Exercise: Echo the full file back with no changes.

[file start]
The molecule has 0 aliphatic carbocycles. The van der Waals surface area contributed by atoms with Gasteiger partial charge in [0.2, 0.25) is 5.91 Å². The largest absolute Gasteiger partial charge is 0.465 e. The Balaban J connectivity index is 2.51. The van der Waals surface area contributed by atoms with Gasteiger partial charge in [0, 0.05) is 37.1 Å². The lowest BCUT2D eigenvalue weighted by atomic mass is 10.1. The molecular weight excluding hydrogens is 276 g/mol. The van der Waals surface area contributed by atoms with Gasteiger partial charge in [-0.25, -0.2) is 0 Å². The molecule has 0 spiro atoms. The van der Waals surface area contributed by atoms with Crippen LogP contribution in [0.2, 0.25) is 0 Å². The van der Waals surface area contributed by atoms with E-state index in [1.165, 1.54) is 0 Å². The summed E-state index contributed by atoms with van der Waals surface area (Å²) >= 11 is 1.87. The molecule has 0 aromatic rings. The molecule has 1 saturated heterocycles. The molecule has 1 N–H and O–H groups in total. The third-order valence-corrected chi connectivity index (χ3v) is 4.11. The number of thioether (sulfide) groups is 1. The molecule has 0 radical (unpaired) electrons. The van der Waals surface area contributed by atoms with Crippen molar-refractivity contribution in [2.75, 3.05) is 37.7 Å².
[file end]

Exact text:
The molecule has 0 aliphatic carbocycles. The van der Waals surface area contributed by atoms with Gasteiger partial charge in [0.2, 0.25) is 5.91 Å². The largest absolute Gasteiger partial charge is 0.465 e. The Balaban J connectivity index is 2.51. The van der Waals surface area contributed by atoms with Gasteiger partial charge in [0, 0.05) is 37.1 Å². The lowest BCUT2D eigenvalue weighted by atomic mass is 10.1. The molecular weight excluding hydrogens is 276 g/mol. The van der Waals surface area contributed by atoms with Gasteiger partial charge in [-0.25, -0.2) is 0 Å². The molecule has 0 spiro atoms. The van der Waals surface area contributed by atoms with Crippen LogP contribution in [0.2, 0.25) is 0 Å². The van der Waals surface area contributed by atoms with E-state index in [1.165, 1.54) is 0 Å². The summed E-state index contributed by atoms with van der Waals surface area (Å²) >= 11 is 1.87. The molecule has 0 aromatic rings. The molecule has 1 saturated heterocycles. The molecule has 1 N–H and O–H groups in total. The third-order valence-corrected chi connectivity index (χ3v) is 4.11. The number of thioether (sulfide) groups is 1. The molecule has 0 radical (unpaired) electrons. The van der Waals surface area contributed by atoms with Crippen molar-refractivity contribution in [2.75, 3.05) is 37.7 Å².